Former "A" Student Now Unpopular and Failing

A dramatic change in a gifted teen's academic performance and emotional state should be a red flag.
Our 16-year-old daughter used to be self-motivated and got straight A's all through eighth grade. She is also a gifted musician who plays three instruments. She is, however, in the unpopular group of kids and has felt alienated and picked-on by the popular cliques. Ninth grade was a nightmare for her and she got D's and F's.

She is now in tenth grade, is still intensely uncomfortable in classes, and is ruining her chances of better grades by not passing in work or passing it in late and by "tuning out" in class. She is begging to be homeschooled, but her psychiatrist is against it (so am I). I have taken away her Internet privileges to help limit distractions, but I don't know what else to do.

It's heartbreaking to see a child who was doing so well have so much difficulty now. I also am opposed to homeschooling in this situation. Homeschooling is a great path for many students, but I suspect your daughter thinks that staying home would permit her to psychologically withdraw even more. You mention her psychiatrist, so I assume your daughter is receiving help for her problems. She sounds depressed and anxious. Is she receiving medication, and if so is it the right one for her?

I hope her counselor has experience in working with the gifted. Gifted kids in trouble can be very skilled in convincing us how their problem is caused by others. In truth, your daughter must learn to deal with -- or ignore -- her detractors and go forward, focusing on her strengths and interests.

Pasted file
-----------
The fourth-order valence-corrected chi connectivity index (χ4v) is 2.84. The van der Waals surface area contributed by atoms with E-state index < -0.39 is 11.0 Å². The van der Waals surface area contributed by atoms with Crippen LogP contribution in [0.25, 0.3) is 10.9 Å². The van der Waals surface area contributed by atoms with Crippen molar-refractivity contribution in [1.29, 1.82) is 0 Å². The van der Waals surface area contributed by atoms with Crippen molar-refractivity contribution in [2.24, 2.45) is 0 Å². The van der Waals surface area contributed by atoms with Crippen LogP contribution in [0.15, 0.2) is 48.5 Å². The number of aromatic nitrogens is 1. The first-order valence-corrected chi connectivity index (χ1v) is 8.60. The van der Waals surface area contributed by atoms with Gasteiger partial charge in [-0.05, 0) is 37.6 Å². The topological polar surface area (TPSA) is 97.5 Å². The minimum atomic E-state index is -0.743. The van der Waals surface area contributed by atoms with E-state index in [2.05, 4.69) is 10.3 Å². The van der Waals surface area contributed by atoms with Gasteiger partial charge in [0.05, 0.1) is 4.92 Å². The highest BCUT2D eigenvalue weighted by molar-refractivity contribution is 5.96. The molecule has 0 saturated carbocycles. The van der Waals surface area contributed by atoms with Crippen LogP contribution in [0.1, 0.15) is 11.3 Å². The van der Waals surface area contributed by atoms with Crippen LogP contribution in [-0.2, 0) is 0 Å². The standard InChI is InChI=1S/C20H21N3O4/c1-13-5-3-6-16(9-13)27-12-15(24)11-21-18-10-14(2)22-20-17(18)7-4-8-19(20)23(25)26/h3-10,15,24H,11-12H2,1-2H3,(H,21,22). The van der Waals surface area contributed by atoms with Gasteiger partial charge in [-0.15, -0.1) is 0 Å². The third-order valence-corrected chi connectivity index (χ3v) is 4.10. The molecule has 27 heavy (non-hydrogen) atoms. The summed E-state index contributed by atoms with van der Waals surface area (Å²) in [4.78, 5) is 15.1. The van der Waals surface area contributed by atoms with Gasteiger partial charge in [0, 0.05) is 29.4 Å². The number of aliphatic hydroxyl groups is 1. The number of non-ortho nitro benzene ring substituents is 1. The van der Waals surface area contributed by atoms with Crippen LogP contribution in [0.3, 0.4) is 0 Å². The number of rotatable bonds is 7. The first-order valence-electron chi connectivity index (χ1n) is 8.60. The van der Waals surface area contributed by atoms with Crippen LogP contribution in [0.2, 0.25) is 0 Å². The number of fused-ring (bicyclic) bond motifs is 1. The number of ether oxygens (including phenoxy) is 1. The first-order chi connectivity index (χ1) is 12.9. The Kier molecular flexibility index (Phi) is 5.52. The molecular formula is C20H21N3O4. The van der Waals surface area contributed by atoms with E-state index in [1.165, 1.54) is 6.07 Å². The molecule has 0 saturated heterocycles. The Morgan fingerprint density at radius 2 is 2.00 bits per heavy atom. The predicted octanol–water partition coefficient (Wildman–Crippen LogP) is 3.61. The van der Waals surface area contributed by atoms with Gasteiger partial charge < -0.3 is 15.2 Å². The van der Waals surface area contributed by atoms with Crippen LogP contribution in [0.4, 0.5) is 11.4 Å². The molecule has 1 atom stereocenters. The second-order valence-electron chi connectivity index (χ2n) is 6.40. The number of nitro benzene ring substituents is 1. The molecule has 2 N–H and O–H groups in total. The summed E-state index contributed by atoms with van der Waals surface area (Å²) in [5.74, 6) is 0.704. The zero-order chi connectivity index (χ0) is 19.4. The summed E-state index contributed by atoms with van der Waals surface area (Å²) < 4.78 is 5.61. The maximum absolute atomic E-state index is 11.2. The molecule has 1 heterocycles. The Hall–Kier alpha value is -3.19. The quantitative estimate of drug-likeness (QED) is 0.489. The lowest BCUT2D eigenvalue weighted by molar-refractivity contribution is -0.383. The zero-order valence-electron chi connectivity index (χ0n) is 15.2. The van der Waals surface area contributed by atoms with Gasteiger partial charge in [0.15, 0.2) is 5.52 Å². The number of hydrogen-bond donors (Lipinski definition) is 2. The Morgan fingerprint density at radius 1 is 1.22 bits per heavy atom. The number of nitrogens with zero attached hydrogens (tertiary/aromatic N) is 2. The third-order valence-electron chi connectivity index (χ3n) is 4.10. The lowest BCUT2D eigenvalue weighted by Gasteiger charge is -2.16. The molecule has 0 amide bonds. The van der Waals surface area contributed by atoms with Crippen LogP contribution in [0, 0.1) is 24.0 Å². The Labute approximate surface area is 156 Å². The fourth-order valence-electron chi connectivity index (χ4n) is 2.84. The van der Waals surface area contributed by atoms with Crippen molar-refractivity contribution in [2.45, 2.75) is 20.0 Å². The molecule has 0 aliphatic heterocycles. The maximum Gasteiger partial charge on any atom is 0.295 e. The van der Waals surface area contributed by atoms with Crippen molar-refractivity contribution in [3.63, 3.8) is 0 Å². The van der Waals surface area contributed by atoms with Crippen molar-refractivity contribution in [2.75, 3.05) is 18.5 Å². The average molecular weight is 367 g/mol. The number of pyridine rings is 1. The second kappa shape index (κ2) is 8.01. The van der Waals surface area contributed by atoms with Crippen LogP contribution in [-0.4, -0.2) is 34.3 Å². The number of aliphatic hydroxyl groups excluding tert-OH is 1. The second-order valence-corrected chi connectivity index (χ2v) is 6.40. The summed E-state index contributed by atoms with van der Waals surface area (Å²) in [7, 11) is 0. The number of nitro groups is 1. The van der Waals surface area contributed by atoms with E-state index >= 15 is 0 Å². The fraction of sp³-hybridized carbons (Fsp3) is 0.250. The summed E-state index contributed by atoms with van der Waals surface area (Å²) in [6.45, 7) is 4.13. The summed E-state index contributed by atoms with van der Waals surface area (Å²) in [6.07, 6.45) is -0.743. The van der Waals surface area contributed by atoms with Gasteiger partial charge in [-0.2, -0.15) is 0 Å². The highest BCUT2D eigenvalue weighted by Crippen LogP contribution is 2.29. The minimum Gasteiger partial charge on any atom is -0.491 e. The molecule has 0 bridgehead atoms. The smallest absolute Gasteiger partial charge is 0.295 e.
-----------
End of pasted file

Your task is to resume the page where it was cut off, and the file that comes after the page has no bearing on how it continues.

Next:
Taking away too many privileges will depress her even more. Why not offer a certain amount of Internet time in exchange for completed homework or extra study time? The focus right now must be on intensive counseling for her. She will not respond effectively if she is too depressed. I am referring you to the national organization SENG, Supporting Emotional Needs of the Gifted. They have helpful information for kids in your daughter's situation. Good luck.

Noreen Joslyn is a licensed independent social worker in the state of Ohio and is a member of the Academy of Certified Social Workers. She has a master's degree in Social Work, specializing in family and children, from the University of Pittsburgh. She is a psychiatric social worker in private practice with Ken DeLuca, Ph.D. & Associates, where she counsels parents and children.

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